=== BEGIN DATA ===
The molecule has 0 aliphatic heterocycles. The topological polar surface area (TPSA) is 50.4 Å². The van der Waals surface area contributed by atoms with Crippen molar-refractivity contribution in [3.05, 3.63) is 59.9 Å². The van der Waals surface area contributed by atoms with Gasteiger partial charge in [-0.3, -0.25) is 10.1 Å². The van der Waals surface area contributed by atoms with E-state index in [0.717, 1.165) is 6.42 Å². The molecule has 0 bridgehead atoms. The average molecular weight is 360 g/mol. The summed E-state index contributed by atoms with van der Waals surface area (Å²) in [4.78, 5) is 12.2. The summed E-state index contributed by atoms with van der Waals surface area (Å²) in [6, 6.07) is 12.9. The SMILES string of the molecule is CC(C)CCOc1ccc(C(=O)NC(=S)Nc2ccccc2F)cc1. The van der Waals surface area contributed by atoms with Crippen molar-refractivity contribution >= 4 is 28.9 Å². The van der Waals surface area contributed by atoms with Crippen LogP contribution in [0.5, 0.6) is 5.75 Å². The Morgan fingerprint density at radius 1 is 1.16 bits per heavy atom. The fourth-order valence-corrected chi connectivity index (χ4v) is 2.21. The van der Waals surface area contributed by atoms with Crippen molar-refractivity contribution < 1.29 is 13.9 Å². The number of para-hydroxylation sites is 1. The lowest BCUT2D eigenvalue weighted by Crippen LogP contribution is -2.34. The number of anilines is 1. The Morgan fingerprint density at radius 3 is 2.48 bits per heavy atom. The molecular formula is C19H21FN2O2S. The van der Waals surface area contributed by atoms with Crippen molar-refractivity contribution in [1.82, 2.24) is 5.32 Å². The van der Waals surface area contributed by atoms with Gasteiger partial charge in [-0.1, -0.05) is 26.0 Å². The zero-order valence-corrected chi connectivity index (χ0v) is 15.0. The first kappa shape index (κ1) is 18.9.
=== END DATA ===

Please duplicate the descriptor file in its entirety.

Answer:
The molecule has 0 aliphatic heterocycles. The topological polar surface area (TPSA) is 50.4 Å². The van der Waals surface area contributed by atoms with Crippen molar-refractivity contribution in [3.05, 3.63) is 59.9 Å². The van der Waals surface area contributed by atoms with Gasteiger partial charge in [-0.3, -0.25) is 10.1 Å². The van der Waals surface area contributed by atoms with E-state index in [0.717, 1.165) is 6.42 Å². The molecule has 0 bridgehead atoms. The average molecular weight is 360 g/mol. The summed E-state index contributed by atoms with van der Waals surface area (Å²) in [4.78, 5) is 12.2. The summed E-state index contributed by atoms with van der Waals surface area (Å²) in [6, 6.07) is 12.9. The SMILES string of the molecule is CC(C)CCOc1ccc(C(=O)NC(=S)Nc2ccccc2F)cc1. The van der Waals surface area contributed by atoms with Crippen molar-refractivity contribution >= 4 is 28.9 Å². The van der Waals surface area contributed by atoms with Crippen LogP contribution in [0.5, 0.6) is 5.75 Å². The Morgan fingerprint density at radius 1 is 1.16 bits per heavy atom. The fourth-order valence-corrected chi connectivity index (χ4v) is 2.21. The van der Waals surface area contributed by atoms with Crippen molar-refractivity contribution < 1.29 is 13.9 Å². The number of para-hydroxylation sites is 1. The lowest BCUT2D eigenvalue weighted by Crippen LogP contribution is -2.34. The number of anilines is 1. The Morgan fingerprint density at radius 3 is 2.48 bits per heavy atom. The molecular formula is C19H21FN2O2S. The van der Waals surface area contributed by atoms with Crippen molar-refractivity contribution in [1.82, 2.24) is 5.32 Å². The van der Waals surface area contributed by atoms with Gasteiger partial charge in [-0.1, -0.05) is 26.0 Å². The zero-order valence-corrected chi connectivity index (χ0v) is 15.0. The first kappa shape index (κ1) is 18.9.